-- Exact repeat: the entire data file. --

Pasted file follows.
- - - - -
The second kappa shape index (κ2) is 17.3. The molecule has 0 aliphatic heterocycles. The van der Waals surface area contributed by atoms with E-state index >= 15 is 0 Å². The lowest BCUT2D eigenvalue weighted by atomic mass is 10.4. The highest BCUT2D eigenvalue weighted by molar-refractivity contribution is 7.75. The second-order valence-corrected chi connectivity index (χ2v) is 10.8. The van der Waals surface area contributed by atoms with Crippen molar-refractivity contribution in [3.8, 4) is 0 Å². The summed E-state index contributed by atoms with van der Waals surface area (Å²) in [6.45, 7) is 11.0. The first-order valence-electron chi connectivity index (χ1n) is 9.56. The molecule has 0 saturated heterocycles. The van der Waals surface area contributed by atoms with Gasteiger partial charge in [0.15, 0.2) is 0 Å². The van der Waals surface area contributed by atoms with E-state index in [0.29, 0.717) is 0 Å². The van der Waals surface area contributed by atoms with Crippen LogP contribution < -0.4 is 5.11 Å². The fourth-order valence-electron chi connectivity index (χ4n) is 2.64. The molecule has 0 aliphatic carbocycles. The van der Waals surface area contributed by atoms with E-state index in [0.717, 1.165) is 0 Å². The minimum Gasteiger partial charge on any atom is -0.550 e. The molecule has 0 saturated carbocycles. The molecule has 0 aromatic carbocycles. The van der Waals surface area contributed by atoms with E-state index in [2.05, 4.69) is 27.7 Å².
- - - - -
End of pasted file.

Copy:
The second kappa shape index (κ2) is 17.3. The molecule has 0 aliphatic heterocycles. The van der Waals surface area contributed by atoms with E-state index >= 15 is 0 Å². The lowest BCUT2D eigenvalue weighted by atomic mass is 10.4. The highest BCUT2D eigenvalue weighted by molar-refractivity contribution is 7.75. The second-order valence-corrected chi connectivity index (χ2v) is 10.8. The van der Waals surface area contributed by atoms with Crippen molar-refractivity contribution in [3.8, 4) is 0 Å². The summed E-state index contributed by atoms with van der Waals surface area (Å²) in [6.45, 7) is 11.0. The first-order valence-electron chi connectivity index (χ1n) is 9.56. The molecule has 0 saturated heterocycles. The van der Waals surface area contributed by atoms with Gasteiger partial charge in [0.15, 0.2) is 0 Å². The van der Waals surface area contributed by atoms with E-state index in [0.29, 0.717) is 0 Å². The van der Waals surface area contributed by atoms with Crippen LogP contribution < -0.4 is 5.11 Å². The fourth-order valence-electron chi connectivity index (χ4n) is 2.64. The molecule has 0 aliphatic carbocycles. The van der Waals surface area contributed by atoms with E-state index in [0.717, 1.165) is 0 Å². The minimum Gasteiger partial charge on any atom is -0.550 e. The molecule has 0 saturated carbocycles. The molecule has 0 aromatic carbocycles. The van der Waals surface area contributed by atoms with E-state index in [2.05, 4.69) is 27.7 Å².